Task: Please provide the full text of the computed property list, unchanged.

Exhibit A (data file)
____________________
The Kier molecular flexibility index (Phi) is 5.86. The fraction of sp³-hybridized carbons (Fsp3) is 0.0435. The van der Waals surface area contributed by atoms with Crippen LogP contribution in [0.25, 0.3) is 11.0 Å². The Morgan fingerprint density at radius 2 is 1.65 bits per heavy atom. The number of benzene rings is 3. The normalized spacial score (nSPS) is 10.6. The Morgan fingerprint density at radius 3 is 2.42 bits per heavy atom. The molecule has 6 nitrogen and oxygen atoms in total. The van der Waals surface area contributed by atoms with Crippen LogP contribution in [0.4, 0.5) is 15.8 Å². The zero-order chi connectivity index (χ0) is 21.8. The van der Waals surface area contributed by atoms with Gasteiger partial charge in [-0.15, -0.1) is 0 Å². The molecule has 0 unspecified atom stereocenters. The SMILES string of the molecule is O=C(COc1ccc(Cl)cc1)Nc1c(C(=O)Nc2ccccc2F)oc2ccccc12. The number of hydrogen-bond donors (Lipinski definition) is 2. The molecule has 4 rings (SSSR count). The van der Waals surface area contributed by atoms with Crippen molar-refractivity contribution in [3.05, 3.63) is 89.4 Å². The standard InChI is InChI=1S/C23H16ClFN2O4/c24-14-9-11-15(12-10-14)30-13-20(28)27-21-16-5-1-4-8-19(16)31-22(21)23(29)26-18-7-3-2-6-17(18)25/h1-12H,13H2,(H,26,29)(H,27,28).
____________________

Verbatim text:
The Kier molecular flexibility index (Phi) is 5.86. The fraction of sp³-hybridized carbons (Fsp3) is 0.0435. The van der Waals surface area contributed by atoms with Crippen LogP contribution in [0.25, 0.3) is 11.0 Å². The Morgan fingerprint density at radius 2 is 1.65 bits per heavy atom. The number of benzene rings is 3. The normalized spacial score (nSPS) is 10.6. The Morgan fingerprint density at radius 3 is 2.42 bits per heavy atom. The molecule has 6 nitrogen and oxygen atoms in total. The van der Waals surface area contributed by atoms with Crippen LogP contribution in [0.4, 0.5) is 15.8 Å². The zero-order chi connectivity index (χ0) is 21.8. The van der Waals surface area contributed by atoms with Gasteiger partial charge in [-0.15, -0.1) is 0 Å². The molecule has 0 unspecified atom stereocenters. The SMILES string of the molecule is O=C(COc1ccc(Cl)cc1)Nc1c(C(=O)Nc2ccccc2F)oc2ccccc12. The number of hydrogen-bond donors (Lipinski definition) is 2. The molecule has 4 rings (SSSR count). The van der Waals surface area contributed by atoms with Crippen molar-refractivity contribution in [3.05, 3.63) is 89.4 Å². The standard InChI is InChI=1S/C23H16ClFN2O4/c24-14-9-11-15(12-10-14)30-13-20(28)27-21-16-5-1-4-8-19(16)31-22(21)23(29)26-18-7-3-2-6-17(18)25/h1-12H,13H2,(H,26,29)(H,27,28).